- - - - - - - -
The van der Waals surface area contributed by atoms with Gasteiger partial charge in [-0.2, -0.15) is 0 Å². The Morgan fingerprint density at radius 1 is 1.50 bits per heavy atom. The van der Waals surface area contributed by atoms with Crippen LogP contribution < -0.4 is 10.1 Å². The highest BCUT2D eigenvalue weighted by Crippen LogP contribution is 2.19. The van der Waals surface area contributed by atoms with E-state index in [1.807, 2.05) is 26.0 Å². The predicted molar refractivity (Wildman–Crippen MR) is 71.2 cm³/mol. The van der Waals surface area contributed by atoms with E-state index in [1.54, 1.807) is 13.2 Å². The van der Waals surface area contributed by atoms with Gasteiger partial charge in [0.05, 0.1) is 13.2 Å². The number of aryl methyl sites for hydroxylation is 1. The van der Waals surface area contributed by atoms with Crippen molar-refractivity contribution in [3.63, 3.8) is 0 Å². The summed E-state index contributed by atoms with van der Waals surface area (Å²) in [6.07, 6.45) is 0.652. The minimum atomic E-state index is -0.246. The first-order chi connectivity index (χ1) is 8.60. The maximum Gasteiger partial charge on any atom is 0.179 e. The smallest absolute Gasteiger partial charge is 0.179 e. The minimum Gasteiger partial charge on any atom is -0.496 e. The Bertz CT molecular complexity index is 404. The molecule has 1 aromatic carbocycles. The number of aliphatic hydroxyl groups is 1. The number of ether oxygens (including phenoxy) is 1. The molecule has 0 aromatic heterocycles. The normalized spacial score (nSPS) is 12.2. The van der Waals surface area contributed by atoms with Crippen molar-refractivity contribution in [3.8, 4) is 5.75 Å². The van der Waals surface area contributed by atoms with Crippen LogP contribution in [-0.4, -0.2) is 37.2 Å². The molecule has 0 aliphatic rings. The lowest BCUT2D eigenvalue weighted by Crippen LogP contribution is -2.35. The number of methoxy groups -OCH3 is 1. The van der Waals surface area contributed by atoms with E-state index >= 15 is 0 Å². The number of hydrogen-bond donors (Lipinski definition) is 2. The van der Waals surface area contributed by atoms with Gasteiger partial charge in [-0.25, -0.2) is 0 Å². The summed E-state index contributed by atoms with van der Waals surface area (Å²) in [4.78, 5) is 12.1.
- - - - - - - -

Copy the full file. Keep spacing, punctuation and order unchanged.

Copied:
The van der Waals surface area contributed by atoms with Gasteiger partial charge in [-0.2, -0.15) is 0 Å². The Morgan fingerprint density at radius 1 is 1.50 bits per heavy atom. The van der Waals surface area contributed by atoms with Crippen LogP contribution < -0.4 is 10.1 Å². The highest BCUT2D eigenvalue weighted by Crippen LogP contribution is 2.19. The van der Waals surface area contributed by atoms with E-state index in [1.807, 2.05) is 26.0 Å². The predicted molar refractivity (Wildman–Crippen MR) is 71.2 cm³/mol. The van der Waals surface area contributed by atoms with E-state index in [1.54, 1.807) is 13.2 Å². The van der Waals surface area contributed by atoms with Gasteiger partial charge in [0.05, 0.1) is 13.2 Å². The number of aryl methyl sites for hydroxylation is 1. The van der Waals surface area contributed by atoms with Crippen molar-refractivity contribution in [3.63, 3.8) is 0 Å². The summed E-state index contributed by atoms with van der Waals surface area (Å²) in [6.07, 6.45) is 0.652. The minimum atomic E-state index is -0.246. The first-order chi connectivity index (χ1) is 8.60. The maximum Gasteiger partial charge on any atom is 0.179 e. The smallest absolute Gasteiger partial charge is 0.179 e. The minimum Gasteiger partial charge on any atom is -0.496 e. The Bertz CT molecular complexity index is 404. The molecule has 1 aromatic carbocycles. The number of aliphatic hydroxyl groups is 1. The number of ether oxygens (including phenoxy) is 1. The molecule has 0 aromatic heterocycles. The normalized spacial score (nSPS) is 12.2. The van der Waals surface area contributed by atoms with Crippen molar-refractivity contribution in [3.8, 4) is 5.75 Å². The van der Waals surface area contributed by atoms with Crippen LogP contribution in [-0.4, -0.2) is 37.2 Å². The molecule has 0 aliphatic rings. The lowest BCUT2D eigenvalue weighted by Crippen LogP contribution is -2.35. The number of methoxy groups -OCH3 is 1. The van der Waals surface area contributed by atoms with E-state index >= 15 is 0 Å². The number of hydrogen-bond donors (Lipinski definition) is 2. The van der Waals surface area contributed by atoms with Gasteiger partial charge in [-0.25, -0.2) is 0 Å². The summed E-state index contributed by atoms with van der Waals surface area (Å²) in [4.78, 5) is 12.1.